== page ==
I am clean from the blood of all men: Paul was free of bloodguilt before God because he had not failed to preach the good news of the Kingdom. He had not withheld the lifesaving information that this message contains. (Ac 18:6; compare Eze 33:6-8) Paul conveyed “all the counsel of God” to the disciples in Ephesus because he did not want anyone to lose his life in God’s day of judgment. (Ac 20:27) Other ways in which a Christian can become bloodguilty before God are by committing murder or bloodshed, which can include actively or tacitly supporting the activities of a bloodguilty organization, such as “Babylon the Great” (Re 17:6; 18:2, 4), or other organizations that have shed innocent blood (Re 16:5, 6; compare Isa 26:20, 21). Also, eating or drinking blood in any way would incur bloodguilt.—Ac 15:20.
all the counsel of God: Or “the whole purpose (will) of God.” Here referring to all that God has purposed to do by means of his Kingdom, including everything that he has decided is essential for salvation. (Ac 20:25) The Greek word bou·leʹ is rendered “counsel [or, “direction; guidance,” ftn.]” at Lu 7:30 and “purpose” at Heb 6:17.
Pay attention to: Or “Keep watch over.” The sheep in Jehovah’s flock are dear to him because he purchased them with the precious “blood of his own Son.” Jehovah could not have paid a higher price. Humble overseers, therefore, keep watch over the welfare of each member of the flock, bearing in mind how much Jehovah loves his sheep.—1Pe 5:1-3.
overseers: The Greek word for overseer, e·piʹsko·pos, is related to the verb e·pi·sko·peʹo, meaning “carefully watch” (Heb 12:15), and to the noun e·pi·sko·peʹ, meaning “inspection” (Lu 19:44, Kingdom Interlinear; 1Pe 2:12), “to be an overseer” (1Ti 3:1), or “office of oversight” (Ac 1:20). Therefore, the overseer was one who visited, inspected, and directed members of the congregation. Protective supervision is a basic idea inherent in the Greek term. Overseers in the Christian congregation have the responsibility to care for spiritual concerns of their fellow believers. Paul here used the term “overseers” when speaking to the “elders” from the congregation in Ephesus. (Ac 20:17) And in his letter to Titus, he uses the term “overseer” when describing the qualifications for “elders” in the Christian congregation. (Tit 1:5, 7) The terms, therefore, refer to the same position, pre·sbyʹte·ros indicating the mature qualities of the one so appointed and e·piʹsko·pos indicating the duties inherent in the appointment. This account about Paul meeting with the elders from Ephesus clearly shows that there were several overseers in that congregation. There was no set number of overseers for any one congregation, but the number serving depended on the number of those qualifying as “elders,” or spiritually mature men, in that congregation. Likewise, in writing to the Philippian Christians, Paul referred to the “overseers” there (Php 1:1), indicating that they served as a body, overseeing the affairs of that congregation.—See study note on Ac 1:20.
God: Some ancient manuscripts read “the Lord” here, but the main text reading “God” has strong manuscript support and is viewed by many scholars as the original reading.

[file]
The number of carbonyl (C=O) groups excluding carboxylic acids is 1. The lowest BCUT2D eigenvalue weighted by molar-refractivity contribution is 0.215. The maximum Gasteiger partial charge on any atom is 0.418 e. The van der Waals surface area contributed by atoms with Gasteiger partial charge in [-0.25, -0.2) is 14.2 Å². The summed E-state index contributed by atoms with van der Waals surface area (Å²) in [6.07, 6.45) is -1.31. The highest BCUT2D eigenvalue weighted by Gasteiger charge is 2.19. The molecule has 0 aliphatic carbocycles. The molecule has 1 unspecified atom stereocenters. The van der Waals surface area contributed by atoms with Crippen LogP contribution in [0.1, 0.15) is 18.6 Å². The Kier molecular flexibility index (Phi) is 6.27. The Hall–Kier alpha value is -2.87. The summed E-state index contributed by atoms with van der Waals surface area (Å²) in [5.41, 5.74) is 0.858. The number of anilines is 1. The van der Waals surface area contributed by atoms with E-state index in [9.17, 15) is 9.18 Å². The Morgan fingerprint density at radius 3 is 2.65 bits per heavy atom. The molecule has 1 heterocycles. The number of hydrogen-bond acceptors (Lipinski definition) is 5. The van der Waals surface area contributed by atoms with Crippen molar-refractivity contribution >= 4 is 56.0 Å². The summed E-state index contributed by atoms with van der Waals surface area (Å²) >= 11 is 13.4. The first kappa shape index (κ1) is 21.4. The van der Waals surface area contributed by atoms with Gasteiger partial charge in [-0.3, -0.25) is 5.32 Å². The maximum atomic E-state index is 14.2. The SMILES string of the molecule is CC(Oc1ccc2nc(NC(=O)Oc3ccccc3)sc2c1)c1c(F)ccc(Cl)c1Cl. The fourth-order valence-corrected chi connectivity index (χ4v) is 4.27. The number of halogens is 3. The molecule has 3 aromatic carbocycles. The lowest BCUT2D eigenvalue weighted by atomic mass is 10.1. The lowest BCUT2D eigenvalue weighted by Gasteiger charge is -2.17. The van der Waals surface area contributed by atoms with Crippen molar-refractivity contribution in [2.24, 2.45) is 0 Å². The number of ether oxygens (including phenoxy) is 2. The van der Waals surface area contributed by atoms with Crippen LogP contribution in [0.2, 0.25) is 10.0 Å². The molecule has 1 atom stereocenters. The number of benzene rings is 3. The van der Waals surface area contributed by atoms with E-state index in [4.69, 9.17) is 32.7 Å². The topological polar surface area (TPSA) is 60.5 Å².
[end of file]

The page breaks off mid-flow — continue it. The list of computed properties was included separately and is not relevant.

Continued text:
with the blood of his own Son: Lit., “through the blood of the own (one).” Grammatically, the Greek expression could be translated “with the blood of his own” or “with his own blood,” so the context has to be taken into consideration. In Greek, the expression ho iʹdi·os (“his own”) could stand alone without a clarifying noun or pronoun, as seen by how it is rendered at Joh 1:11 (“his own home”); at Joh 13:1 (“his own”); at Ac 4:23 (“their own people”); and at Ac 24:23 (“his people”). In non-Biblical Greek papyri, the phrase is used as a term of endearment to refer to close relatives. A reader of this verse would logically understand from the context that a noun in the singular number is implied after the expression “his own” and that the noun referred to God’s only-begotten Son, Jesus Christ, whose blood was shed. Based on this, quite a number of scholars and translators acknowledge that the word “son” is to be understood here and render the phrase “with the blood of his own Son.”
God: A few manuscripts read “the Lord” here, but the majority of manuscripts read “God.”
the words of the Lord Jesus: The statement following these words is quoted by the apostle Paul only, although the sense of those words is found in the Gospels and in the rest of the inspired Scriptures. (Ps 41:1; Pr 11:25; 19:17; Mt 10:8; Lu 6:38) Paul may have been told this quote orally, either by someone who heard Jesus say it or by the resurrected Jesus himself or in a divine revelation.—Ac 22:6-15; 1Co 15:6, 8.
embraced Paul: Lit., “fell upon Paul’s neck.” In the Scriptures, to embrace someone along with kissing and tears was a sign of great affection, something that these elders certainly felt for Paul.—See also Ge 33:4; 45:14, 15; 46:29; Lu 15:20.
affectionately kissed him: Or “tenderly kissed him.” Paul’s genuine love for his brothers had endeared him to them. In Bible times, such friendship was often expressed with a kiss. (Ge 27:26; 2Sa 19:39) At times, kissing was accompanied by a warm embrace along with tears. (Ge 33:4; 45:14, 15; Lu 15:20) The Greek term rendered “affectionately kissed” has been understood to be an intensive form of the verb phi·leʹo, sometimes rendered “to kiss” (Mt 26:48; Mr 14:44; Lu 22:47) but more often meaning “to have affection for” (Joh 5:20; 11:3; 16:27).—Compare study note on Mt 26:49.